Exercise helps prevent weak bones and falls in the elderly. As well as helping to maintain bone density, exercise also builds muscle tone and improves balance, thereby preventing falls - a major cause of osteoporosis fractures. Many studies have proven that people with better posture, better balance, and greater muscle power are less likely to fall and are therefore less likely to fracture. This is important because one-third of people over 65 have a fall each year and the risk of falling increases as age rises.
In fact, research has shown that for women over 80 years old, an individually tailored exercise plan that includes progressive muscle strengthening, training for balance, and a walking plan, can reduce the overall risk of falling and cut serious falls that lead to fractures. The balance aspect of this training is important. A study has revealed that after only 15 weeks of practicing Tai Chi (a Chinese exercise focused on balance), patients fall only half as much as their peers.
Anyone who has suffered osteoporosis fractures can benefit from special exercises and training (under medical supervision) to improve muscle strength and muscle function, which leads to greater mobility and improved quality of life.
An exercise programme for people with osteoporosis should specifically target posture, balance, gait, coordination, and hip and trunk stabilization rather than general aerobic fitness. A physiotherapist can recommend a targeted exercise programme suited to individual needs and capabilities.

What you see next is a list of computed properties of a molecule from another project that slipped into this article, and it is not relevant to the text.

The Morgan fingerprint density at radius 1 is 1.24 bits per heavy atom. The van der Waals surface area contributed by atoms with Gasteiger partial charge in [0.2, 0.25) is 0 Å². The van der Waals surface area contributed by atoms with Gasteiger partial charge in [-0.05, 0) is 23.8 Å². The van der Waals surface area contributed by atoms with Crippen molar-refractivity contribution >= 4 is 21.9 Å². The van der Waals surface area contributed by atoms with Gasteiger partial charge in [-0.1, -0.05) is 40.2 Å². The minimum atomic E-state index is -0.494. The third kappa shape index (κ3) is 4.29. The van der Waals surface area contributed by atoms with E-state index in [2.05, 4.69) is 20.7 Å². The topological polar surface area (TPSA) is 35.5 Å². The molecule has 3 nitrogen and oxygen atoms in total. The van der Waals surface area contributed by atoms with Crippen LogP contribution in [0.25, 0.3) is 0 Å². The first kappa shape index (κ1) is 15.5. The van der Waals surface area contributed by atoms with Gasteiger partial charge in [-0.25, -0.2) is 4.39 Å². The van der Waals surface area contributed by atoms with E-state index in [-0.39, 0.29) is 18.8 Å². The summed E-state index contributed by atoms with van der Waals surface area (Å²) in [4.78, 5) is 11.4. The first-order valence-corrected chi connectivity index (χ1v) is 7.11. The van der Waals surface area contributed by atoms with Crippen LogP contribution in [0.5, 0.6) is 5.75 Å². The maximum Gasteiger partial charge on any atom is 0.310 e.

The following types of movements and exercises may not be suitable for people with osteoporosis, particularly if they have spine fractures:
- Sit-ups and excessive bending at the waist
- Twisting movements such as a golf swing
- Exercises that involve abrupt or explosive movement, or high-impact loading (like jumping)
Exercise can play a crucial role in rehabilitation. Muscle strengthening exercises help to rebuild bone in those who have developed osteoporosis and can also provide relief from pain. Physiotherapists play an important role in rehabilitation, giving expert advice and developing exercise programmes tailored to a patient’s specific needs.
Chronic pain is most problematic in people with stooped back/curvature of the spine (known as kyphosis), which is most often due to osteoporosis fractures in the spine.
Kyphosis causes loss of height, poor posture, and a shift in the centre of gravity. In the worst cases, the curvature of the spine is so severe that the rib cage is pressed against the pelvis. Forced into this posture, patients can suffer severe pain and have trouble breathing.
Exercise can help relieve the pain and some of the symptoms of kyphosis. By strengthening the muscles in the back, the spine can be brought more upright. This has been shown to increase mobility and reduce pain, greatly improving the quality of life of the patient.
Intensive exercise training has been shown to lead to improvements in strength and function in elderly patients who have had hip replacement surgery. Exercise therapy helps patients significantly improve their ability to get up, walk, climb stairs and maintain posture.